Making a Cooler Cooler
Things you’ll need (Supplies):
- Brown butcher paper (Home Depot, Lowes, etc.)
- Two packages of furniture nails (Home Depot, Lowes, etc.)
- White Glue (add to a bowl with plenty of water 2 parts water to one part glue works well - Ceallach)
- Black permanent marker
- Stain & Polyurethane in one—I like Minwax Polyshades (Home Depot, Lowes, etc. Dark stains such as Antique Walnut work best - Ceallach)
- Several sponge brushes(Home Depot, Lowes, etc.)
- Cardboard to cut up
- Duct tape
- Disposable gloves (optional) - Ceallach
Preparing your cooler:
duct tape cover the textured things on the cooler you don’t want to
show. Basically any sort of text, logo, raised or lowered/indented lines.
- Take the black permanent marker and color any portion of the inside of the lid that shows when the closed. These areas are almost impossible to paper maiche.
Doing the Paper Mache:
Tear hand-sized pieces of butcher paper and dip them into your glue mixture. You will probably want to squeeze excess off with your fingers and simply cover your cooler. One layer will suffice. Use the edges of the paper roll for the edges of your cooler surround the opening.
I recommend tearing about twice as much paper as you think you'll need before you start doing any actual gluing. Once you're all covered with glue it's a pain to tear more paper. I also recommend putting 10 or so pieces of paper into the glue at a time, this gives the paper time to soak through and makes it much more moldable. - Ceallach
Add the Decorative "Leather" Straps:
- Cut pieces of card board box (about two inches wide I like making mine of a size that fits the cooler, so far I've used 3 and 4 inch wide straps - Ceallach) and lay them on your cooler where you’d like the straps. If there are bends (like on the lid) always bend then cut.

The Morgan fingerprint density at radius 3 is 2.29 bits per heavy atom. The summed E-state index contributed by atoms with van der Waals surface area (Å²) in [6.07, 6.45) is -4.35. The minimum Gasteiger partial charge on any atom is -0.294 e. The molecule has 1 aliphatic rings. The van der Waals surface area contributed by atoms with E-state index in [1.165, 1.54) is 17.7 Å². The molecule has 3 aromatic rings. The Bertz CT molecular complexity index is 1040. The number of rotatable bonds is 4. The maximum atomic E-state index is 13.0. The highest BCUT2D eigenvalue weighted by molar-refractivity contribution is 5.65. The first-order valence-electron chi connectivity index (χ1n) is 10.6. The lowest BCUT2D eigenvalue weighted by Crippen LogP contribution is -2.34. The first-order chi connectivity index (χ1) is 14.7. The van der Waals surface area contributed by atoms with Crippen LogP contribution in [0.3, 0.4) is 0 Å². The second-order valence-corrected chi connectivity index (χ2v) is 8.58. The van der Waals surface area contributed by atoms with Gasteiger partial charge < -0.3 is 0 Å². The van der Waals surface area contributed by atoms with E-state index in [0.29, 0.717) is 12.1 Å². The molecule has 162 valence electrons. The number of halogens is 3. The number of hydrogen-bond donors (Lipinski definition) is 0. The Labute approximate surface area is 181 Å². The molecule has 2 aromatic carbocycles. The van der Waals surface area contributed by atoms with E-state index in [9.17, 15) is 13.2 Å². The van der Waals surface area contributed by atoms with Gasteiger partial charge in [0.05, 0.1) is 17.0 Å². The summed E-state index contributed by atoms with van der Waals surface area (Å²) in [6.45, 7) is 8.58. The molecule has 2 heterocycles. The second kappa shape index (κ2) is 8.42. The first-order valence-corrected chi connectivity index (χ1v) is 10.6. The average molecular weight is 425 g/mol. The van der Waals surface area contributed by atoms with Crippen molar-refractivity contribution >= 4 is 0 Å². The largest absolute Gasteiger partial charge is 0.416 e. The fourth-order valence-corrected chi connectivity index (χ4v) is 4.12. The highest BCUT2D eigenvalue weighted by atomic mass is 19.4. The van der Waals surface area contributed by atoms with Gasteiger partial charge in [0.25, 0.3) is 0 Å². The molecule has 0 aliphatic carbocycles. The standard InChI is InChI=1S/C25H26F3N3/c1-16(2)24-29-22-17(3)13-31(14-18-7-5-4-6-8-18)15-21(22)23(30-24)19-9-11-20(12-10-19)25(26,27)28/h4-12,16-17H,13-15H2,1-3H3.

- After you’ve cut your pieces wrap these in butcher paper mache as well then add to the cooler. I soak my straps in glue and then paper mache them before adding them to the chest. - Ceallach
- Grab a few furniture nails and pound them in as you see fit. Actually this can help hold your straps on and in place. - Ceallach
- You might want to check the length on the nails to make sure they won’t go through all the way. If they do cut them a little with wire cutters.
- Where the strap meets the other strap on the lid I bought a bit of leather and cut it to the width of the strap to make it look like a continuation of the strap.
- I got copper buckles for 60 cents at Tandy Leather and made it look like the straps buckled shut. Poke a hole in the leather for the prong and superglue the prong to the buckle to keep it on.
- I like to put a nail at each corner on the bottom as well. Try nailing in patterns for decoration on other parts of the cooler as well.
- Slap a coat or two of the polystain mix on, and let it dry for at least a day.
For handles I recommed experimenting with leather wrapping, rope, whatever appeals to you. Either completely replace the handle or wrap it with something. If you have a cooler where the handles are screwed in with visible screws its ver easy to just replace the handles - Ceallach Let me know of anything you find especially appealing. I used copper wire and wrapped it, while it looks nice I wouldn’t do it again because of the work involved. I super glued the ends and they’re staying with no problems. On the second cooler above I wrapped the handles with leather, on the second I replaced the handles and hinges with cabinet hardware from the hardware store. - Ceallach
Some coolers have wheels, I’d like to suggest replacing these wheels with wooden wheels. It shouldn’t be terribly difficult but I have yet to do this myself.
For the hinges I cut leather into the shape of hinges and pounded them in with the furniture nails. Shape the leather to where you’ll pound into the straps and not the hinge itself. On one of my coolers the hinge was inside so no biggie, on the second I replaced the hinges with nice brass ones as the last step - Ceallach
I hope this inspires you and I’d like to know any feedback you might have.
Stephanie Winter von Brandenburg
azaleaviola at hotmail